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Cannibal Angels

Transatlantic Modernism and the Brazilian Avant-Garde


Kenneth David Jackson

In the first three decades of the twentieth century, artists, writers, musicians, and architects from both sides of the Atlantic interacted to create a modern style for Brazil. Their works shaped Brazilian national expression and self-definition for the twentieth century and into the present, with renewed relevance as Brazil plays an increasingly important role in global affairs. Artists such as Tarsila do Amaral and Roberto Burle-Marx are appearing for the first time in museums in the United States and Europe, along with the concept of antropofagia from the «Cannibal Manifesto», a theory of cultural autonomy and a model for fusion, hybridity, and assimilation. This book offers a cultural history and interpretation of Brazilian modernism in the arts and letters, exploring how modernism depends on transatlantic negotiation and develops through interchanges between Brazilians and Europeans.
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CHAPTER 6: Portraits and Self-Portraits: Angels with Banana-Leaf Wings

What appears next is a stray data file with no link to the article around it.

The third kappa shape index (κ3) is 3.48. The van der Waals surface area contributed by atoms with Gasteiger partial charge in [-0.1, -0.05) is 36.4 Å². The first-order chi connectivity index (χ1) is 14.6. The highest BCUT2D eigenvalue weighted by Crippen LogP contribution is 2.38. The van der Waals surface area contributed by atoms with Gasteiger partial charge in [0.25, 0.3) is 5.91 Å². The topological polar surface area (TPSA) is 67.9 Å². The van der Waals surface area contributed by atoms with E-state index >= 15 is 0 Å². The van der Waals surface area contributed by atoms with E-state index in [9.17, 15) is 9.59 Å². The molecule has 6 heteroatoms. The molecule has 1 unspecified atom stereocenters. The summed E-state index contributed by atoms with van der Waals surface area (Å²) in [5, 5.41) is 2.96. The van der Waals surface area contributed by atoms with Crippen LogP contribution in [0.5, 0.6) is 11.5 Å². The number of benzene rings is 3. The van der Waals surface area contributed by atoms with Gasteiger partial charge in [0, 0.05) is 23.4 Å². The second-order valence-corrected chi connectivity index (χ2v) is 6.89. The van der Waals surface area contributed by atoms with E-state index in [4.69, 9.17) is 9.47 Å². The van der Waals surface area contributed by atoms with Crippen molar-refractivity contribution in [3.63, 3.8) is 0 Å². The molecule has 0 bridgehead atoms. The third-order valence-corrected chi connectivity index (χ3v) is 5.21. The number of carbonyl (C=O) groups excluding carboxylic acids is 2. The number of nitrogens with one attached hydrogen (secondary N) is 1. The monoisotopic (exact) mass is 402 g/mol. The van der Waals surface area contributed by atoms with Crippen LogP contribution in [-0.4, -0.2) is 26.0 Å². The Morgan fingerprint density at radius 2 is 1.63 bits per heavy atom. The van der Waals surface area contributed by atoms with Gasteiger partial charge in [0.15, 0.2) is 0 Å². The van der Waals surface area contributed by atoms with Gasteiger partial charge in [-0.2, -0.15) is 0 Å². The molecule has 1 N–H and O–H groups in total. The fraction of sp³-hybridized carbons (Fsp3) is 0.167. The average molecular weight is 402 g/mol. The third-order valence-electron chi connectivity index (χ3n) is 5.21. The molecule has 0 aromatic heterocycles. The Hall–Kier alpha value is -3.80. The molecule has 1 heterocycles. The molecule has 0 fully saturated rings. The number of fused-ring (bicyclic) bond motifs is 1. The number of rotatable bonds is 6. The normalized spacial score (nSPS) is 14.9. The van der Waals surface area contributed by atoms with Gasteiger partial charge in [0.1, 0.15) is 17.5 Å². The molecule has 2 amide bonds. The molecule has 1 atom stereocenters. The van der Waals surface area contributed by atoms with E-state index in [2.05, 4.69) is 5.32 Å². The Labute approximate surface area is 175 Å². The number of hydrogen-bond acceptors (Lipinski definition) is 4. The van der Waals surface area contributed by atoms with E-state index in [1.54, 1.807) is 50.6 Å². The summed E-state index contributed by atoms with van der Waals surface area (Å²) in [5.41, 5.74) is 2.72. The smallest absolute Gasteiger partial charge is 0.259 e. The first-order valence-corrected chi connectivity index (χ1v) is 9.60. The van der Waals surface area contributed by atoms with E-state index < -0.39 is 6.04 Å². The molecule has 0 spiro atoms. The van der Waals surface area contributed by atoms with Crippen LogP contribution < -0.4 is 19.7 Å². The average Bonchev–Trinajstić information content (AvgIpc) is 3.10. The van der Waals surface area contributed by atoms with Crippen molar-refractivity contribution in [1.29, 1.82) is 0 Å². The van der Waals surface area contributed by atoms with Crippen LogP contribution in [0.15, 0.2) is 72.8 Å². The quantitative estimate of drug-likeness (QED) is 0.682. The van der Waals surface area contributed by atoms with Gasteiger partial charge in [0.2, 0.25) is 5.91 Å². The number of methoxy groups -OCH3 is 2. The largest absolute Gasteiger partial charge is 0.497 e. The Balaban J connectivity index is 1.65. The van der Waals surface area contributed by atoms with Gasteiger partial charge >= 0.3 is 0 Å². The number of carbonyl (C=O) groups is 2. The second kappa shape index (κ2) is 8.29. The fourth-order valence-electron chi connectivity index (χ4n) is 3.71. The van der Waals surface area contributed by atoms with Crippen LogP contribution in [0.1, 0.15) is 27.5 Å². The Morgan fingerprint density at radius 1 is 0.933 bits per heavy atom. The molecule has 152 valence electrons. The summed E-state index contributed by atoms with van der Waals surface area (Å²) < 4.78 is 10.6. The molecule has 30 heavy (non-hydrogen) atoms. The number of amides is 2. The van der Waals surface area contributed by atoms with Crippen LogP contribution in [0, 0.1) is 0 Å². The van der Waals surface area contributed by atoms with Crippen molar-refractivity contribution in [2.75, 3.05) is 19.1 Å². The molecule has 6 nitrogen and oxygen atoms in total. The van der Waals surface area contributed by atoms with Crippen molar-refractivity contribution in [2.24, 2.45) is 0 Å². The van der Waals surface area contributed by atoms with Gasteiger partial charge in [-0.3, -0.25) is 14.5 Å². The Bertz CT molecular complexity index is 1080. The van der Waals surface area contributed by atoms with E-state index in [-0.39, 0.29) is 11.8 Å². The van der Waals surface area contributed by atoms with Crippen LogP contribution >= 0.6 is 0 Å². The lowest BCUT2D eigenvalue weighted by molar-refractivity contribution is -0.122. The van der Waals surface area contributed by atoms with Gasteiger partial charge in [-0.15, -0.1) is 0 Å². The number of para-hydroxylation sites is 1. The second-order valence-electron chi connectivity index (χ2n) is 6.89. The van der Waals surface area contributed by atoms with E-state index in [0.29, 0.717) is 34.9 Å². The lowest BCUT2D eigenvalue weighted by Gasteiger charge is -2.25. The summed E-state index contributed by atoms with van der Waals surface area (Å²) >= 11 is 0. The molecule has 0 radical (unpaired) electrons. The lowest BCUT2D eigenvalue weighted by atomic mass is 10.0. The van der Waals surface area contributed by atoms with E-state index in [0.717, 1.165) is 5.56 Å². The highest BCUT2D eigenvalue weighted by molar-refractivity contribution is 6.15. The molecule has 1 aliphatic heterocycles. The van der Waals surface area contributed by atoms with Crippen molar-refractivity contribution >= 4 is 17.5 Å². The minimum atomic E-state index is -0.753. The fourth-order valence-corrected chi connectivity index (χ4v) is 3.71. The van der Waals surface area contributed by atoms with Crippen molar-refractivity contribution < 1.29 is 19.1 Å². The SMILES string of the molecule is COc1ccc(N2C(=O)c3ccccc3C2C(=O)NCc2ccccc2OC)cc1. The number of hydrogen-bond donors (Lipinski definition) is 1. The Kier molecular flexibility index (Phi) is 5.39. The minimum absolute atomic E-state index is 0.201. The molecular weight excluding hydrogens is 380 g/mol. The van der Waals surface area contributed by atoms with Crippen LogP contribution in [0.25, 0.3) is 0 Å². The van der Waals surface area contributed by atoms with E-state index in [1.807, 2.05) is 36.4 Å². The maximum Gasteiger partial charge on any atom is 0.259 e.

Je trouve tous mes amis


C’est moi

– Blaise Cendrars, ‘São-Paulo’

The portrait didn’t look like him […]

his eyelashes were weighted with explosive lead.

– Seraphim Grosse Pointe

‘It’s me’. With this redundant self-presentation upon arrival at the São Paulo Estação da Luz train station, Blaise Cendrars highlights one of the most distinctive features of the modernist circle of artists, a focus centred on images and portraits of themselves. In the same way that the modernists constantly improvise on topics related to their circle and times, they likewise create and exchange likenesses and portraits of themselves as a main focus of their works, whether in literature, visual arts, or music. While doing so, they also portray figures in Brazil’s multiracial society. Di Cavalcanti is known for scenes of Rio de Janeiro’s popular districts, while in literature the characters Juca Mulato, created by poet Menotti del Picchia in 1917, Jeca Tatu, created by Monteiro Lobato in 1918 for his book Urupês, and Macunaíma, the Amazonian hero of Mário de Andrade’s 1928 novel, are much-read examples of regional and ethnic types. In musical compositions, Villa-Lobos portrays the Amazon in sound in the tone poems Uirapuru and Amazonas in the same year of 1917.

The voyage, the carnival fantasy, the artistic persona, the regional stereotype, and the ethnic immigrant are main ingredients of a humorous self-portrait of Brazil’s early twentieth-century modernity. The...

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